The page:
Toni Morrison as a Womanist

2080 Words9 Pages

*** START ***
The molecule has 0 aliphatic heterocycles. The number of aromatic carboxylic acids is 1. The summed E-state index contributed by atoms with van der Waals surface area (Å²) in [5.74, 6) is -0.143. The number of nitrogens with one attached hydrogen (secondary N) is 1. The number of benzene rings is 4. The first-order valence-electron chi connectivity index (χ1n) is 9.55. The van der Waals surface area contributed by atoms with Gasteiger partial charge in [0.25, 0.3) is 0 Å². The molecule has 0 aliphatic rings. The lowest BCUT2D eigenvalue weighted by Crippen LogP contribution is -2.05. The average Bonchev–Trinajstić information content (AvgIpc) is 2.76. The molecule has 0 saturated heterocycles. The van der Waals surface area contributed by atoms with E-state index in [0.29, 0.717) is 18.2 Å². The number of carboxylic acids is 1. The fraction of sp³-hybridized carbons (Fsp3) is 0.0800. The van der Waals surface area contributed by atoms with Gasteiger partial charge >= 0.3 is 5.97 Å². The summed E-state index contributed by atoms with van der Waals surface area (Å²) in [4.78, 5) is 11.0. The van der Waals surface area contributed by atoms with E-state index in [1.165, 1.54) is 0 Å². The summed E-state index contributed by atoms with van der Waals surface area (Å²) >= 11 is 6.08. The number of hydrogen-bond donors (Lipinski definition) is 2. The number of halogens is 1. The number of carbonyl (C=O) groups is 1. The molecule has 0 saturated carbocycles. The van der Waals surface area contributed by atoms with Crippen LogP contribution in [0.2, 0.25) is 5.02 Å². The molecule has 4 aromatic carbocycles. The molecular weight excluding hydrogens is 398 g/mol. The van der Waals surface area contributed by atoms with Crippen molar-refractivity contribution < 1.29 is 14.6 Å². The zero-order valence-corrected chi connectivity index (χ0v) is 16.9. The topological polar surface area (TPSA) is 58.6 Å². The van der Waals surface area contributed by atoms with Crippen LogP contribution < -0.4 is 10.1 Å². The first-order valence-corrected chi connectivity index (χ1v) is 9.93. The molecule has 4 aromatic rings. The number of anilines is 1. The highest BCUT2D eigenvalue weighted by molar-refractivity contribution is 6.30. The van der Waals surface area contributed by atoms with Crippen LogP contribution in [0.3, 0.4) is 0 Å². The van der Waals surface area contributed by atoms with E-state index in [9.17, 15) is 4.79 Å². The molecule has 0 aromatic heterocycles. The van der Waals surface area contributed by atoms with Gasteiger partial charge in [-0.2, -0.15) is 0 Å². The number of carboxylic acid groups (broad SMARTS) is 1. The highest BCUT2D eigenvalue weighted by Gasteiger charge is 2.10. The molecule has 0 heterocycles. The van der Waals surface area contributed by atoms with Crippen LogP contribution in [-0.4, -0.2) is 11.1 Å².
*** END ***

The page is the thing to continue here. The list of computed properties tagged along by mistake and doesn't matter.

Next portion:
It is great to be a famous writer and also greater if you were a woman, but here, she is a black woman born in the early 30s of the 20th century, in my opinion it is the greatest because she was a womanist not just a feminist. Toni Morrison is not the first black woman to publish a novel discussing the black community and its suffering of racism. But Harriet E. Wilson did that before her in 1859 (Reuben). Harriet was unable to put her name on her book, due to being black as well as a woman. Since then, black women authors have come a long way in proving themselves as writers. The feminist movement played an important and a huge role in the lives of women allowing them to enjoy rights equal to those of men. While no one argues the importance of the movement to women, feminism unfortunately benefited white women while neglecting women of other races. The term feminism did not bring the same benefits to women of color. However, a movement called “womanisim” supported black women writers. Womanisim is different from feminism in many ways, with the main difference being that womanisim celebrates the culture, traditions and the characteristics of blacks. The word womanism was first introduced by the famous writer Alice Walker in her short story in 1979 titled “Coming Apart”. Walker called the wife in her story a womanist (Coleman 2), explaining the extensively at the beginning of her In Search of our Mother’s Garden: Womanist. 1. From womanish. (Opp. of “girlish,” i.e. frivolous, irresponsible, not serious.) A black feminist or feminist of color. From the black folk expression of mothers to female children, “You acting womanish,” i.e., like a woman [...] Also: A woman who loves other women, sexually and/or nonsexually. Ap... ... middle of paper ... ...an, Monica A. "Must I Be a Womanist?" Journal of Feminist Studies in Religion 22.1 (2006): 96. Print. Kuenz, Jane. "The Bluest Eye: Notes on History, Community, and Black Female Subjectivity." African American Review 27.3 Women's Culture Issue (Autumn, 1993): 431-31. Print. "Lasting Laurels, Enduring Words: A Salute to the Nobel Laureates of Literature." The Georgia Review 49.1 (Spring 1995). Print. Mazurek, Marta. "African American Women and Feminism: Alice Walker’s Womanism as a Proposition of a Dialogic Encounter." Przekładaniec 24 (January 10, 2012): 247-62. Print. Morrison, Toni. The Bluest Eye. London: Pan books, 1990. Print Reuben, Paul P. "Chapter 3: Harriet E. Adams Wilson." Perspectives in American Literature- A Research and Reference Guide. Walker, Alice. In Search of Our Mothers’ Gardens: Womanist Prose. Orlando, FLA Harvest Book Harcourt, 1983. 6-7.
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